November 2015


Welcome to ‘Stainless Solutions’ from IMOA. Each month, we will cover a different stainless steel issue with tips on design and specification, and links to technical resources.  This month we are discussing stainless selection in New York City, which is representative of many urban areas around the world.
Cutting Edge Pedestrian Bridge Design

Pedestrian bridges allow designers to create unique sculptural structures which often become focal points and tourist attractions in addition to their primary purpose.  The most creative designs allow engineers to explore new materials and experiment with new design concepts. Some of the world’s most spectacular recent pedestrian bridges have used duplex and austenitic stainless steels in locations around the world.

With strength levels higher than carbon steel structural sections (36 or 50 ksi (250 or 450 MPa)), duplex stainless steels have become increasingly popular as a means to reduce structural section sizes and bridge weight.

In November 2015, two spectacular arched duplex stainless steel bridges were announced for Fort York Park in Toronto. They are Canada’s first stainless steel bridges and were designed by Pedelta.

Another spectacular North American example is the multi-award winning San Diego Harbor Drive Bridge (2011). Designed by T.Y. Lin, it is one of the world’s longest (550 feet or 170 meter) self-anchored pedestrian bridges. High strength 2205 duplex stainless steel provided the required corrosion resistance given the harbor location, and made the elegant lightweight design possible. Credit Nathan Rupert

In the Middle East, the Lusail Development Project in Qatar includes two intertwined (656 feet or 200 meter) 2205 duplex stainless steel pedestrian bridges designed by Safdie Rabines Architects and T. Y. Lin.

The Helix bridge in Singapore (2010) links the Marina South and Marina Centre developments. The high strength 2205 duplex stainless steel made it possible for Arup to dramatically reduce the bridge weight compared to a carbon steel design. Credit N. Kinsman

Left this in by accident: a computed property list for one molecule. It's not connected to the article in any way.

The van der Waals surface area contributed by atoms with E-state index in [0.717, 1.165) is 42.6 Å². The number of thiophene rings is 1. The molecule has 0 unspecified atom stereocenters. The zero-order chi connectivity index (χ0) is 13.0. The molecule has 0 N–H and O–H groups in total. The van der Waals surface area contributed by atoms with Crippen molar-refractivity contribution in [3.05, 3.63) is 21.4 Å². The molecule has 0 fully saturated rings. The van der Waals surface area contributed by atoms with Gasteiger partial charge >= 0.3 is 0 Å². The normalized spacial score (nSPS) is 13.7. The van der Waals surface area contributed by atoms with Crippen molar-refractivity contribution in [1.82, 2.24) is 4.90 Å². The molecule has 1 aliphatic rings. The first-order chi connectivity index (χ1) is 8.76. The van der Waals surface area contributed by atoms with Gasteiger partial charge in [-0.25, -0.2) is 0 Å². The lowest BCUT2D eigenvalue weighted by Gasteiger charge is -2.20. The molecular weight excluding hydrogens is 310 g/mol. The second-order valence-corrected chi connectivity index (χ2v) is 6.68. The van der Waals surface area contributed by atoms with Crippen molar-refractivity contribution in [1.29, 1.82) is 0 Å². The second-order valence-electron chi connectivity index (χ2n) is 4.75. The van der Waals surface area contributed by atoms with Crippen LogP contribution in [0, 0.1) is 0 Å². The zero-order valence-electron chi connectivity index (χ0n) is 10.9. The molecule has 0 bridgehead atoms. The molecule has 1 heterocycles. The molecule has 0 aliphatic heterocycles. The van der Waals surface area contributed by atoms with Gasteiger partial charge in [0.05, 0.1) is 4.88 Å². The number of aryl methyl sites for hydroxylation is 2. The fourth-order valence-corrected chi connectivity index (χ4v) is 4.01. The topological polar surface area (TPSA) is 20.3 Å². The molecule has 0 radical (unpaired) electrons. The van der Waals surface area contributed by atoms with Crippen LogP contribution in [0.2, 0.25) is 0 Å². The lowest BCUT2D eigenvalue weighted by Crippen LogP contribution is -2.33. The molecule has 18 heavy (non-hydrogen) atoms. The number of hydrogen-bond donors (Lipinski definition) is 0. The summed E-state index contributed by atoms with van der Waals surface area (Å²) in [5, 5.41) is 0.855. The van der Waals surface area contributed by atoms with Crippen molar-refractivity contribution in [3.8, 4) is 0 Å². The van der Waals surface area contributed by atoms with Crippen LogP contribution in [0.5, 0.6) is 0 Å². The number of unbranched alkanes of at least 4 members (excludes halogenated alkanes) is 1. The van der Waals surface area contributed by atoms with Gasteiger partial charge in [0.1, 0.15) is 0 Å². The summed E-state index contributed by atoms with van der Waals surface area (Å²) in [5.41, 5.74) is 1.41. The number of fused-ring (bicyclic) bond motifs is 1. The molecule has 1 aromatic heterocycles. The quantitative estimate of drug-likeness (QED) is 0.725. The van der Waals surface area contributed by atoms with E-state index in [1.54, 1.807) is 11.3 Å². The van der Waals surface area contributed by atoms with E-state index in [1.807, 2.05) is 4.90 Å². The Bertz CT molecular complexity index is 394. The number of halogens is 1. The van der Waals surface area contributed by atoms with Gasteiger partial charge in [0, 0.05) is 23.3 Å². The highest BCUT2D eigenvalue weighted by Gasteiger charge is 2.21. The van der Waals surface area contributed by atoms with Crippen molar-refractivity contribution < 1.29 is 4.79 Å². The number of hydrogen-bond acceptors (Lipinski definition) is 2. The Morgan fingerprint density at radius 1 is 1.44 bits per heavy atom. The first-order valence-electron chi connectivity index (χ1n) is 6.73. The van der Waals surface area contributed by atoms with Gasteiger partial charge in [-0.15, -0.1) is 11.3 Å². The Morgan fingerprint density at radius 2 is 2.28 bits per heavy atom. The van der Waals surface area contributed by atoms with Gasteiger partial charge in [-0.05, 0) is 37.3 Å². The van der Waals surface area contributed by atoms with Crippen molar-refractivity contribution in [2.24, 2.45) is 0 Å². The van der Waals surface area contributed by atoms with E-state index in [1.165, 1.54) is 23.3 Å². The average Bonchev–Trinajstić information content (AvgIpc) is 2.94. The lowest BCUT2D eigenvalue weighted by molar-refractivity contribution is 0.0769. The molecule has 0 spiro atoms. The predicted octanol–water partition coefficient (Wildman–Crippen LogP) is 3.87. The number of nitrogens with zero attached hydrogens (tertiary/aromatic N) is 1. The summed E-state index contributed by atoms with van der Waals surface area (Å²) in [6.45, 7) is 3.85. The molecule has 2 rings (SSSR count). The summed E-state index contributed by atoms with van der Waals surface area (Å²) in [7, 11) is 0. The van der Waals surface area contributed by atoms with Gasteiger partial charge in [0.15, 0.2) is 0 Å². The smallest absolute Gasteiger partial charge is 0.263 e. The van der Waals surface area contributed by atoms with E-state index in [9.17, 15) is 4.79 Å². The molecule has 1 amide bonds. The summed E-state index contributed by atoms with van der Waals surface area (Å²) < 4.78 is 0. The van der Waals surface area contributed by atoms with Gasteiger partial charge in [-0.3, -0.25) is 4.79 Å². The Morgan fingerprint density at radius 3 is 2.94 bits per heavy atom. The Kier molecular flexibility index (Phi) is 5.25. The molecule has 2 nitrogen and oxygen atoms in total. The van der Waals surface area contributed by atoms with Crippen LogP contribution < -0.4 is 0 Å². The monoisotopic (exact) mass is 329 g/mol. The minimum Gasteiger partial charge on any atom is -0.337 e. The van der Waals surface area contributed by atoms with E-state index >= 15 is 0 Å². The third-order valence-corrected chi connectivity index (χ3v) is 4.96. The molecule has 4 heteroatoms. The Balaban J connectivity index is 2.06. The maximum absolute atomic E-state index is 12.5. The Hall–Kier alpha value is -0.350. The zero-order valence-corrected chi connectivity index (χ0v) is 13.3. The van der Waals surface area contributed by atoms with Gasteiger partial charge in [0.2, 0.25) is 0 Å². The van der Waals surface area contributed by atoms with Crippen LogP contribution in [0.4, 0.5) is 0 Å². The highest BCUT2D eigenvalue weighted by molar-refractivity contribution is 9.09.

There have been many spectacular stainless steel bridges in Europe because Eurocode 3 Part 1-4 was the first international design guidance for large austenitic and duplex stainless steel structural sections. The EuroInox brochure ‘Pedestrian Bridges in Stainless Steel’ provides several examples.

The Millennium Bridge in London is one of Europe’s best-known pedestrian bridges. Designed by Foster + Partners with structural engineers Arup, it was completed in 2000 and used Type 316 stainless steel. Credit Peter Trimming

In the US, the AISC Steel Design Code 27: Structural Stainless Steel was released in 2013 and also covers larger structural sections. China is expected to add stainless steel to its structural design codes in the near future. See our structural design resources for more information.

Stainless Solutions e-newsletter archive

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Continuing Education – American Institute of Architects (AIA)

IMOA is an AIA continuing education system approved provider with eight 1-hour programs that are registered for both live face-to-face and distance learning credit.

1. Stainless Steel Sustainable Design
2. Bioclimatic Design With Stainless Steel Weather Screens
3. Stainless Steel Structural Design
4. Stainless Steel Specification For Corrosive Applications
5. Deicing Salt: Stainless Steel Selection to Avoid Corrosion
6. Stainless Steel Finish Specification
7. Advanced Stainless Steel Specification and Problem Avoidance
8. Specification of Stainless Steel Finishes and Grades For Corrosive Applications

For more information or to schedule a workshop contact Catherine Houska, 412-369-0377 or email chouska@tmr-inc.com.

What is IMOA?

IMOA (International Molybdenum Association) is a non-profit industry association, which provides technical information to assist with successful specification of molybdenum-containing materials. Molybdenum is an element. When it is added to stainless steel, molybdenum increases its resistance to corrosion caused by deicing salts, coastal atmosphere and pollution.

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Disclaimer

In providing consultation or other assistance with respect to technical issues, any consultation, assistance or material is provided for the general information of the recipient and should not be used or relied upon for any specific application without first securing competent advice. IMOA and their respective employees, consultants and members (i) make no representation or warranty, express or implied, of any kind with regard to such consultation, assistance or material including no representation or warranty of  suitability for any general or specific use; (ii) assume no liability or responsibility of any kind in connection  therewith; and (iii) disclaim any and all liability for any claim that arises therefrom. 

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